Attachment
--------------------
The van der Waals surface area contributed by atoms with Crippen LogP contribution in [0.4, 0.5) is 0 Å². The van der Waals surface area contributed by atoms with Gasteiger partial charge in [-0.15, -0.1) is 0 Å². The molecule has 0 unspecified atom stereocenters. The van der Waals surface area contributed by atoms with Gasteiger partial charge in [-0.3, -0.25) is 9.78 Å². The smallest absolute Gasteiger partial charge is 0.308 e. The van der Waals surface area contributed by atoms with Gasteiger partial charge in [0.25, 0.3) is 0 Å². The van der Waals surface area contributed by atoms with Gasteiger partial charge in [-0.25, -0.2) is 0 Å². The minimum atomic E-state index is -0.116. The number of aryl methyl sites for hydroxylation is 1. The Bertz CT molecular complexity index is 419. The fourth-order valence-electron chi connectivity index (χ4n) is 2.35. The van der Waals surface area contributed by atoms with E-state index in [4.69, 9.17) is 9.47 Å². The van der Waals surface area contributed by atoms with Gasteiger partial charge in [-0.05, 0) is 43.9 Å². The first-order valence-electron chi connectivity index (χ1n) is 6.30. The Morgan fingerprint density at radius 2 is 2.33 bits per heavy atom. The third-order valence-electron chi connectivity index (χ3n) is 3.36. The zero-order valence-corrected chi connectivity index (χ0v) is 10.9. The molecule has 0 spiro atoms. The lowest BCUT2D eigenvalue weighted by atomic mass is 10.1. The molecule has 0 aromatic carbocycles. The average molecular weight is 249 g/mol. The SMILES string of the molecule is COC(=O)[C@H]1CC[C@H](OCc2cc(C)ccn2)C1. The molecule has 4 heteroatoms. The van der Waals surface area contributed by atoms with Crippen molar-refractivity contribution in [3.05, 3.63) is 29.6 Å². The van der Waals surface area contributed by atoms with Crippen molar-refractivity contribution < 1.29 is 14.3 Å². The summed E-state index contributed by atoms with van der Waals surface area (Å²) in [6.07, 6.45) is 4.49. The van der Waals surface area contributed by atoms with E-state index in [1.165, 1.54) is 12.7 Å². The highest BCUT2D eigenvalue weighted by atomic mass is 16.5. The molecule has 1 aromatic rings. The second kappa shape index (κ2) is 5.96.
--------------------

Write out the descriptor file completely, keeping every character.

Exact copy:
The van der Waals surface area contributed by atoms with Crippen LogP contribution in [0.4, 0.5) is 0 Å². The van der Waals surface area contributed by atoms with Gasteiger partial charge in [-0.15, -0.1) is 0 Å². The molecule has 0 unspecified atom stereocenters. The van der Waals surface area contributed by atoms with Gasteiger partial charge in [-0.3, -0.25) is 9.78 Å². The smallest absolute Gasteiger partial charge is 0.308 e. The van der Waals surface area contributed by atoms with Gasteiger partial charge in [0.25, 0.3) is 0 Å². The van der Waals surface area contributed by atoms with Gasteiger partial charge in [-0.25, -0.2) is 0 Å². The minimum atomic E-state index is -0.116. The number of aryl methyl sites for hydroxylation is 1. The Bertz CT molecular complexity index is 419. The fourth-order valence-electron chi connectivity index (χ4n) is 2.35. The van der Waals surface area contributed by atoms with E-state index in [4.69, 9.17) is 9.47 Å². The van der Waals surface area contributed by atoms with Gasteiger partial charge in [-0.05, 0) is 43.9 Å². The first-order valence-electron chi connectivity index (χ1n) is 6.30. The Morgan fingerprint density at radius 2 is 2.33 bits per heavy atom. The third-order valence-electron chi connectivity index (χ3n) is 3.36. The zero-order valence-corrected chi connectivity index (χ0v) is 10.9. The molecule has 0 spiro atoms. The lowest BCUT2D eigenvalue weighted by atomic mass is 10.1. The molecule has 0 aromatic carbocycles. The average molecular weight is 249 g/mol. The SMILES string of the molecule is COC(=O)[C@H]1CC[C@H](OCc2cc(C)ccn2)C1. The molecule has 4 heteroatoms. The van der Waals surface area contributed by atoms with Crippen molar-refractivity contribution in [3.05, 3.63) is 29.6 Å². The van der Waals surface area contributed by atoms with Crippen molar-refractivity contribution < 1.29 is 14.3 Å². The summed E-state index contributed by atoms with van der Waals surface area (Å²) in [6.07, 6.45) is 4.49. The van der Waals surface area contributed by atoms with E-state index in [1.165, 1.54) is 12.7 Å². The highest BCUT2D eigenvalue weighted by atomic mass is 16.5. The molecule has 1 aromatic rings. The second kappa shape index (κ2) is 5.96.